St. George, Great Bromley
Great Bromley shown within Essex
|OS grid reference|
|Sovereign state||United Kingdom|
|Postcode district||CO7 7|
|Ambulance||East of England|
|EU Parliament||East of England|
|UK Parliament||North Essex|
Great Bromley is a village and civil parish in the Tendring district of Essex. It lies 6 kilometres (4 mi) south of Manningtree and 9 kilometres (6 mi) east of Colchester and includes the hamlets of Balls Green and Hare Green. The A120 trunk road (with the A133 as a spur off it) cuts right through the middle of the parish.
Ancient burial mounds have been found in and around Great Bromley.
The village church dates from the 14th and 15th centuries and is dedicated to Saint George but is sometimes referred to as the "Cathedral of the Tendring Hundred."
The village and the surrounding area, like much of East Anglia, had residents who were seething with Puritan sentiment during the early and middle years of the 17th century. By 1635, brothers Gregory and Simon Stone had departed for the Massachusetts Bay Colony as part of the wave of emigration that occurred during the Great Migration. They settled in Cambridge and Watertown, Massachusetts respectively.
Great Bromley Hall (now known as the Seven Rivers Cheshire home) was the ancestral seat of the Mannock family and dates to before the 17th century. One of the notable residents of the great home was Sir Thomas Bowes who was the Justice of the Peace for Essex during much of the 17th century. In that capacity, he was involved in the county response to the witchcraft hysteria that was then sweeping the populace and he dealt with those accused of witchcraft harshly. His son Paul Bowes achieved some degree of fame when he posthumously edited and published the journals associated with his uncle, Sir Simonds d'Ewes, a noted antiquarian. The work was published as "Journals of all the Parliaments during the Reign of Queen Elizabeth."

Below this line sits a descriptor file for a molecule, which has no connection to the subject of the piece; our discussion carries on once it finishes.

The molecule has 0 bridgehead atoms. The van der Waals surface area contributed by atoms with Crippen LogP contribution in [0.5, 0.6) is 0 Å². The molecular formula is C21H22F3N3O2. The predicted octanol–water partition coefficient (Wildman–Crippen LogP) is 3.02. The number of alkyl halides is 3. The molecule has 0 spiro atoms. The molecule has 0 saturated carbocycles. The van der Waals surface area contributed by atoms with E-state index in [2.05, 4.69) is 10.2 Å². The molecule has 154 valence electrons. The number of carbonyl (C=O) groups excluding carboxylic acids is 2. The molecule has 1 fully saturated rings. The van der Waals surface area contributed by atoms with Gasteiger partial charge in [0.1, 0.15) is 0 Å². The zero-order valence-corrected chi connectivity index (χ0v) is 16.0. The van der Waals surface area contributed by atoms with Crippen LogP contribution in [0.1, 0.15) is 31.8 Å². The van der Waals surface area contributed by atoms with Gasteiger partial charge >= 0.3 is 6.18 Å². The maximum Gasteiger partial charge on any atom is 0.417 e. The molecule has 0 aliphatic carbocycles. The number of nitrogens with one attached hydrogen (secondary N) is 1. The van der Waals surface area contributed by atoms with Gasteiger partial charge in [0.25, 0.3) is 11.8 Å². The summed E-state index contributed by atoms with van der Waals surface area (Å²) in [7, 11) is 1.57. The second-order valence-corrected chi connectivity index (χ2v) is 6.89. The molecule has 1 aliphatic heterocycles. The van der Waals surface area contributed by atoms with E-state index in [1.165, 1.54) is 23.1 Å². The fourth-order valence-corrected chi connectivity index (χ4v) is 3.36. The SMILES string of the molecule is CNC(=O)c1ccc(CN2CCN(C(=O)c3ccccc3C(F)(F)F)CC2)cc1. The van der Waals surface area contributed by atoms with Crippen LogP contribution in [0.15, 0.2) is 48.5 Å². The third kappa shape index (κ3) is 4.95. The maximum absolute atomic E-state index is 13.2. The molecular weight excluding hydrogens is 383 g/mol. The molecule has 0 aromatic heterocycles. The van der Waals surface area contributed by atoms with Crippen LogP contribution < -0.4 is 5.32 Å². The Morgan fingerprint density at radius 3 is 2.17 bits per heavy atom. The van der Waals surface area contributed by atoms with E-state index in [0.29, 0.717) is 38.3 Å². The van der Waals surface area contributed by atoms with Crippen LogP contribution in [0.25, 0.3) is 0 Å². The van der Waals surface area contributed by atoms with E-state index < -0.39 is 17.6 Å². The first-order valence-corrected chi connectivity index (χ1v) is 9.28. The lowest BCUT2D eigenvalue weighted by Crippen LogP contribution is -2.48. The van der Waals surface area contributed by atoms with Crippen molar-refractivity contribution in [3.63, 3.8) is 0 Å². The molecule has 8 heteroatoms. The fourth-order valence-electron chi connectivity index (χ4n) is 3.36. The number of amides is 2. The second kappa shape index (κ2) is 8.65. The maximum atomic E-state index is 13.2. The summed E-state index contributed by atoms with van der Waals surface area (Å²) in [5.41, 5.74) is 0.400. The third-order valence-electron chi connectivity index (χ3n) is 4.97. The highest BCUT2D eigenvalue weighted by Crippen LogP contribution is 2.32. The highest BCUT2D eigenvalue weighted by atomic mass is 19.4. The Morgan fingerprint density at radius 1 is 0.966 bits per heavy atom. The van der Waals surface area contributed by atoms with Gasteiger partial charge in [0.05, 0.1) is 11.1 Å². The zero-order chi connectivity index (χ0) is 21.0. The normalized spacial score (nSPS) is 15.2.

It is not known whether Great Bromley suffered any damage during World War II but the village was situated in the militarily precarious position of being more or less on the boundary between two Groups of Fighter Command (the 11th and 12th). More specifically between the sectors known as Debden and Northweald. There was an RAF chain home low station and the site was known as RAF Bromley. Bombs were dropped by the Germans during the early part of the war when they were attempting to disrupt radar activity. This was abandoned when bombing seemed to have little effect on any part of the chain system. Ventor on the Isle of Wight was disabled for several days but this was covered up by the British forces installing a portable transmitter working on the same frequency. many of the above and below ground bunkers are still present. The wooden receiving towers have gone but one of the 315 ft steel tower remains. A guardhouse can still be seen on the radar site and also at the entrance to Hamilton lodge in the main village opposite the village hall.
In 2005, a motorist was shot in the back with a longbow during an apparent ambush on a country lane near Great Bromley. The man had stopped to help a woman who was crouching near a parked van, who later turned out to be the longbowman's accomplice. As the man approached the woman, he was shot in the back from 20 feet away, but was able to escape. The longbowman and his female assistant were never caught.
In 2006, the church of St. George received a £2,000 grant from the Friends of Essex Churches Trust to repair the building's windows.
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